Raspberry Pi Unicorn Hat Tutorial | BlogJawn

Posted by William 'jawn-smith' Wilson Dave 'waveform' Jones on Fri 24 June 2022
An Ubuntu logo displayed on a Unicorn Hat HD.

As of Ubuntu 22.04, the Pimoroni Unicorn hats are supported on Ubuntu out of the box. This includes the standard Unicorn Hat, Unicorn pHat, Unicorn Hat Mini, and Unicorn Hat HD.


To install the libraries to use these hats run the following commands:

Unicorn Hat and Unicorn pHat: sudo apt install python3-unicornhat

Unicorn Hat HD: sudo apt install python3-unicornhathd

Unicorn Hat Mini: sudo apt install python3-unicornhatmini

Below are some examples of how to use the various hats!

Unicorn pHat


sudo is required for all pHat scripts

The pHat is the perfect size to use on a Raspberry Pi Zero 2 uses the same library as the Unicorn Hat.

The following script will display the Ukrainian flag:

import unicornhat as uh



for y in range(height):
    for x in range(width):
        if x < 2:
            uh.set_pixel(x, y, 0, 87, 183)
            uh.set_pixel(x, y, 255, 221, 0)

while True:
A Unicorn pHat mounted to a Raspberry Pi Zero displaying the colors of the Ukrainian flag

This next example periodically checks my internet speed and uses the pHat to indicate if the speed is good or bad using color as an indicator. It requires the speedtest python module, which isn't packaged natively in Ubuntu. To install it, run sudo pip3 install speedtest-cli.

import unicornhat as uh
import speedtest
import time

st = speedtest.Speedtest()

while True:
    # run a speed test for download speed
    dl = st.download()

    # run a speed test for upload speed
    ul = st.upload()

    # Set the Unicorn pHat LEDs accordingly
    if dl > 30000000: # 30 Mb/s
        # set the LEDs to green!
        dleds = (0, 255, 0)
    elif dl > 15000000: # 15 Mb/s
        # set the LEDs to yellow
        dleds = (255, 255, 0)
    else: # below 15 Mb/s
        # set the LEDs to red
        dleds = (255, 0, 0)

    if ul > 30000000: # 30 Mb/s
        # set the LEDs to green!
        uleds = (0, 255, 0)
    elif ul > 15000000: # 15 Mb/s
        # set the LEDs to yellow
        uleds = (255, 255, 0)
    else: # below 15 Mb/s
        # set the LEDs to red
        uleds = (255, 0, 0)

    for y in range(height):
        for x in range(width):
            if x < 2:


    # sleep 10 minutes
A Unicorn pHat mounted to a Raspberry Pi Zero displaying red and green sections corresponding to upload and download speeds from a recent speed test

As you can see in the image above, my download speed was very good but my upload speed was not. Pimoroni has many more examples in their Unicorn Hat GitHub repository.

Unicorn Hat

Section written by Dave Jones


sudo is required for all Unicorn Hat scripts

Anybody that's been on a video call with me has generally noticed some neopixely thingy pulsing away quietly behind me. This is the Sense HAT based piwheels monitor that lives on my desk (and occasionally travels with me).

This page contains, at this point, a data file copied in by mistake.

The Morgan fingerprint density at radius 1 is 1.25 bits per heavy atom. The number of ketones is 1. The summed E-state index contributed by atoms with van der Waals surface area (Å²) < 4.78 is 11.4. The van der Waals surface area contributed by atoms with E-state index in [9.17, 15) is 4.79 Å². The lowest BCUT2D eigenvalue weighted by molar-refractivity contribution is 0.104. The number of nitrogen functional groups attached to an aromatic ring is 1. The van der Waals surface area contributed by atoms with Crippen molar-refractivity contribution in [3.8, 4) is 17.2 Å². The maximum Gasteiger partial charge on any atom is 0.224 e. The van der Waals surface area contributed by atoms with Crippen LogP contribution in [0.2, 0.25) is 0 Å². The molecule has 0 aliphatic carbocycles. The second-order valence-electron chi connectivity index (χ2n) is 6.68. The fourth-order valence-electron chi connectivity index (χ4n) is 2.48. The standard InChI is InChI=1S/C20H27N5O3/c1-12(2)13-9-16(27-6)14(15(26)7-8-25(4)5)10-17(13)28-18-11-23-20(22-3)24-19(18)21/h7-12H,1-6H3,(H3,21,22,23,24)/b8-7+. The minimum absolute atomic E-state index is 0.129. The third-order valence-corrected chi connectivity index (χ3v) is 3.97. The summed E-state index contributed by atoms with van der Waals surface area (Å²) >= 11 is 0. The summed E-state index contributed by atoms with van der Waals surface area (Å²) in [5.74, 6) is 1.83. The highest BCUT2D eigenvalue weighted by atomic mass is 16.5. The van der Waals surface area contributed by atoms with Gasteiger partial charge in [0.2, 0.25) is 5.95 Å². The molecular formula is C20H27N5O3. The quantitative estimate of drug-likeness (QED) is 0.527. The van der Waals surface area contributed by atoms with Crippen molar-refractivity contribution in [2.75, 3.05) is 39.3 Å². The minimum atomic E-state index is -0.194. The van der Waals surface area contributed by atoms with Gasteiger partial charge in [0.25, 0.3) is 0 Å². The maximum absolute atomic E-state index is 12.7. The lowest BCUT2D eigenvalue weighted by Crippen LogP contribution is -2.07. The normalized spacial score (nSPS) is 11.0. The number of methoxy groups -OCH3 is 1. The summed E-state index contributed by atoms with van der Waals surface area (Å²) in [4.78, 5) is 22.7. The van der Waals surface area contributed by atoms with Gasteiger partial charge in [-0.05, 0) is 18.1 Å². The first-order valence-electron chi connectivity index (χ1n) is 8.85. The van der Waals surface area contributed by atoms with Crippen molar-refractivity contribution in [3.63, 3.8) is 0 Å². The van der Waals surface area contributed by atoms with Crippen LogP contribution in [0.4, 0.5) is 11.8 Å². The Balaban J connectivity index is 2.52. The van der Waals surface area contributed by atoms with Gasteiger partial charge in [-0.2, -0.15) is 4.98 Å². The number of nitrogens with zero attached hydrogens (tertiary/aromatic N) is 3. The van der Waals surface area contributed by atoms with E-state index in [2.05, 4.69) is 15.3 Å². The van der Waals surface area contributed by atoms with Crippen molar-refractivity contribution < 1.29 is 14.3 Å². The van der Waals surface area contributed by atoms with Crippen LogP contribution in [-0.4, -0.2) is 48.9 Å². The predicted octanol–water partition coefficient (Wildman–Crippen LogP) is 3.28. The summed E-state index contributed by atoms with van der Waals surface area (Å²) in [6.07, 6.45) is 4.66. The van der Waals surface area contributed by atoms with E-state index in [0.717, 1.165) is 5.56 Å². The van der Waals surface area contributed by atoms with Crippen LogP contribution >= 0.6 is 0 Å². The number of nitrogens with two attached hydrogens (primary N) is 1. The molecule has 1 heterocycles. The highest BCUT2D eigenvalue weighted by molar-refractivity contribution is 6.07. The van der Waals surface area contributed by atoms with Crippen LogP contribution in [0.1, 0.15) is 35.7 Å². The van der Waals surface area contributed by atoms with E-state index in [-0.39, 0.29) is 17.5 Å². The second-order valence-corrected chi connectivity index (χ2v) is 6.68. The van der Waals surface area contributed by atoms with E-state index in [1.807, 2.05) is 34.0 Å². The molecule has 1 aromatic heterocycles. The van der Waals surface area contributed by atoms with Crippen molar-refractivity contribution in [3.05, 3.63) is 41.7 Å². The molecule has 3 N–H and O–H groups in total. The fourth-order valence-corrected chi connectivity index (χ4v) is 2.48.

Dave's piwheels monitor; a Sense HAT mounted on a PiJuice on a Raspberry Pi 3A+ in a rainbow colored PiBow coupé case. The device is sat just behind a soldering iron on a blue-painted worktop. Several of the Sense HAT's neo-pixels are lit in varying colors which, presumably, mean something to Dave.

For those unfamiliar with piwheels, the piwheels project is designed to automate building of wheels from packages on PyPI for a set of pre-configured ABIs. In English, this means that piwheels contains pre-built packages rather than source packages that need to be built locally as part of the installation. Piwheels currently only builds wheels for RaspiOS. We are currently exploring Ubuntu support in piwheels as well.


While a monitor comprised of 64 colored dots may seem … minimal bordering on useless, I've found it quite the opposite for several reasons:

  • It's always visible on my desk; it's always running (even when I've rebooted to Windows for some gaming), it's never in a background window, it's not an email alert that gets lost in spam, or a text message that I don't notice because my phone's on silent.
  • It's only visible on my desk; piwheels is a volunteer project, so I'm happy to keep things running when I'm at my desk but if the builders go down at 4 in the morning: I don't care. I'll deal with that when I'm suitably caffeinated and sat at my computer.
  • It's a constant view of the overall system; I can rig up alerts to fire when certain things fail or occur, but it's also useful to have an "at a glance" view of the "health" of the overall system. I've occasionally caught issues in piwheels for which no specific alert existed because the monitor "looked off".


If anyone wants to follow in my pioneering lo-fi monitoring footsteps, here's a little script to achieve something similar with a Unicorn HAT. We'll go through it piece by piece:


import ssl
import math
import subprocess as sp
from pathlib import Path
from itertools import cycle
from time import sleep, time
from threading import Thread, Event
from urllib.request import urlopen, Request

import unicornhat

We start off with all the imports we'll need. Nothing terribly remarkable here other than to note the only external dependency is the Unicorn HAT library. Next onto the main monitor function:

def monitor(layout):

    width, height = unicornhat.get_shape()
    assert len(layout) <= height
    assert all(len(row) <= width for row in layout)

    pulse = cycle(math.sin(math.pi * i / 30) for i in range(30))
    updates = UpdateThread(layout)
        for p in pulse:
            colors = {
                None: (0, 0, 0),
                True: (0, 127, 0),
                False: (int(255 * p), 0, 0),
            for y, row in enumerate(layout):
                for x, check in enumerate(row):
                    value = check.value if isinstance(check, Check) else check
                    unicornhat.set_pixel(x, y, colors.get(value, value))

This accepts a single parameter, layout which is a list of lists of checks. Each check corresponds to a single pixel on the HAT, so you can't define more than 8 per row, and no more than 64 in total.